The topic of short sales does not pertain to options as much as to stocks except that a trader can sell options uncovered, or naked. A naked put (cash secured put) has the same risk profile as a covered call and should be considered as an alternative to qualified covered calls as discussed on the Straddles page.
In my opinion, naked calls should never be considered - there are too many risk-controlled strategies that can provide more than adequate returns rather than entering a trade with virtually unlimited risk.
A discussion of the tax implications of trading stock and options would not be complete without a mention short sales and some of the nuances involved.
The short sale is defined as borrowing stock and selling the shares that the trader has borrowed in anticipation of a price decline. The trader may then purchase the shares and replace the borrowed shares recognizing gain on the difference between the short sale and the purchase to cover.
The holding period of the shares used to cover the borrowed shares generally determines the term of the gain or loss. However, if the trader held “substantially identical property” on the date of the short sale and that property has been held one year or less, then the gain or loss is deemed to be short-term, regardless of the actual holding period of the securities used to cover the sale.
Correspondingly, if the trader has held “substantially identical property” on the date of the short sale and that property has been held more than one year, then the gain or loss is deemed to be long-term.
Substantially Identical Property
So here we are again!! What is “substantially identical property”?
The interesting, and more onerous, fact when dealing with short sales and constructive sales (see below) is that substantially identical has been broadened in its definition to property. Now, the property does not have to be the same security or derivative of the same security, but can be similar property or something that the market deems to be similar property.
Again, Regulations have not been promulgated on this issue but presumably IRS could define the covering of a short position in AAPL with the purchase of QQQ.
I would argue that substantially identical would need to have a beta coefficient within less than 1% of the short stock, compared to a major market index, such as SPX or COMP, over a period of at least one year.
If a trader has entered into a short sale that has appreciated in value and subsequently acquires substantially identical property, regardless of Regs 1.1233-1(a )(1) - which states that gain or loss is recognized upon delivery of property that closes the short sale - that significantly reduces both the risk of loss and potential gain, a constructive sale has occurred.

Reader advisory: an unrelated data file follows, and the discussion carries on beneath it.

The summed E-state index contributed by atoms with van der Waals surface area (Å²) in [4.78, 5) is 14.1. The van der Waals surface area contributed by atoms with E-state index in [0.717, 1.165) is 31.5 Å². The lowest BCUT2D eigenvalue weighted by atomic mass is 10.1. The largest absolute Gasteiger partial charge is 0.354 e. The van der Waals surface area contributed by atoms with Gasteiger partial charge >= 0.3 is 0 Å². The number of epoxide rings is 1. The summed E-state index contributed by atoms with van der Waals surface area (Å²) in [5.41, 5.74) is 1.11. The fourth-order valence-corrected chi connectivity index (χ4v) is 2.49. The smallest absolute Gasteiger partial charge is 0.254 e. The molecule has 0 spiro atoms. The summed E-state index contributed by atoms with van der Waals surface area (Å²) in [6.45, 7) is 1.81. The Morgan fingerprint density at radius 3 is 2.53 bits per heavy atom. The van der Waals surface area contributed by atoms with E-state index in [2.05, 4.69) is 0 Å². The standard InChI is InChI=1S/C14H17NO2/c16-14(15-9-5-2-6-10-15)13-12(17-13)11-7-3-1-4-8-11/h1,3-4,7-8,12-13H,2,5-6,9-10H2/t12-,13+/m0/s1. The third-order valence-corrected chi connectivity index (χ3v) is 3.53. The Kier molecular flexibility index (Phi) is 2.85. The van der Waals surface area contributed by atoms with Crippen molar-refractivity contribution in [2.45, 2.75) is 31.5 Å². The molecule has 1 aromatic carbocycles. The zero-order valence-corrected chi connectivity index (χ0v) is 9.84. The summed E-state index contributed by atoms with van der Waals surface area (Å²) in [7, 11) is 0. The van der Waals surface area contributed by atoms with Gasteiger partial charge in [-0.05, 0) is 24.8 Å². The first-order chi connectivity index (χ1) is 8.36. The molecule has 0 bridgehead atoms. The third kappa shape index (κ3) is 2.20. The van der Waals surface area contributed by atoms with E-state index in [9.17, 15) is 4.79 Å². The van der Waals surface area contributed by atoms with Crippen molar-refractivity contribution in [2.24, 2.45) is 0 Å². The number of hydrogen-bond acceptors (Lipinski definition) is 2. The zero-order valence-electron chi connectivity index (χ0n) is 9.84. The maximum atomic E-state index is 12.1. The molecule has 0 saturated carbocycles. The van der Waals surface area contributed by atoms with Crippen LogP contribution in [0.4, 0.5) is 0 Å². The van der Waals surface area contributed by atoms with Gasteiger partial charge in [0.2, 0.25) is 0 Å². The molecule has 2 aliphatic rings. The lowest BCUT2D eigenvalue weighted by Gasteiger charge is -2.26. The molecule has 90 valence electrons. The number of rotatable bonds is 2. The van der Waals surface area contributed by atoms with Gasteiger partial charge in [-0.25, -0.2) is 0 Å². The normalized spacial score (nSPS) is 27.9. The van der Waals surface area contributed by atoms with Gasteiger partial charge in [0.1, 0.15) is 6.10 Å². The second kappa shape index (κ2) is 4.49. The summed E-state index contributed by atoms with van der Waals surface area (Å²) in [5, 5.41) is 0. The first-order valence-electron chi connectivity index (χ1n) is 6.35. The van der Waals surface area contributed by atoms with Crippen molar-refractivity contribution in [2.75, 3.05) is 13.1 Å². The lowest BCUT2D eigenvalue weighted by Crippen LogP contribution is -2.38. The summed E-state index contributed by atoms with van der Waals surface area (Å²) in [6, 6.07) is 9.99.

Upon the constructive sale occurrence, gain is recognized as if the entire position were sold at fair market value, presumably the closing prices on the day the substantially identical property is acquired.
The gain recognized is added to the basis of the appreciated property and a new holding period begins.
There are a number of exceptions and date-driven conditions that apply. One of the most significant is that of a married put, which is specifically excepted from short sale treatment.
Dividends Paid on Short Stock
When a trader holds a short position in stock, and that stock pays a dividend, the holder of the short position owes the dividend to the investor from whom the trader borrowed the stock.
Okay, that actually makes sense, but wait, there’s more …
If the short seller has held the position less than 46 days when the dividends are paid, the short seller cannot deduct the payment of the dividends, typically on Schedule A as Investment Interest Expense, but must capitalize the dividends which are added to the basis of shares when replaced. Are you kidding? … but wait, it gets worse …
Now if that is not enough, the owner of the borrowed shares does NOT receive qualified dividends but receives a Payment in Lieu of Dividends at the investor’s marginal tax rate. And the loaning of the shares were chosen by the investor’s brokerage at random and not of the investor’s own choosing.
So, in other words, the rate could theoretically increase from 0% to 15% or 10% to 35% and is reported on the “Other Income” line of Form 1040.
A Payment in Lieu of Dividends is reported on Form 1099-MISC in Box 8 and NOT on Form 1099-DIV.
Reporting Short Sales
Reporting is NOT required until the year in which the trade closes.
For example, you executed a short sale in 2018 and then deliver shares of the shorted stock to your broker in 2019. The sale is reported on Form 8949 in 2019.
Holding period is another somewhat counter-intuitive concept for short sales, but if you think about the definition of "holding period" it makes sense.
Short-term and long-term is determined based upon the length of time the short-seller HOLDS the property (stock) that is delivered to the broker to cover the short sale.
If the covering stock was held for MORE than 1 year, then it would more than likely be reported as a Box D long-term transaction. Box D reflects that the taxpayer received a Form 1099-B and that the transaction was reported to IRS.
On the other hand, If the covering stock was held for 1 year or LESS then it would be reported as a Box A short-term transaction. Box A reflects that the taxpayer received a Form 1099-B and that the transaction was reported to IRS.
On Form 8949, the Proceeds would be the amount of the short sale (less commissions) and the Cost would be the amount paid for the shares delivered to the broker. Date Acquired would correspond to the date the property delivered to the broker was acquired. Date Sold is the date the property was actually delivered to the broker to close the short sale.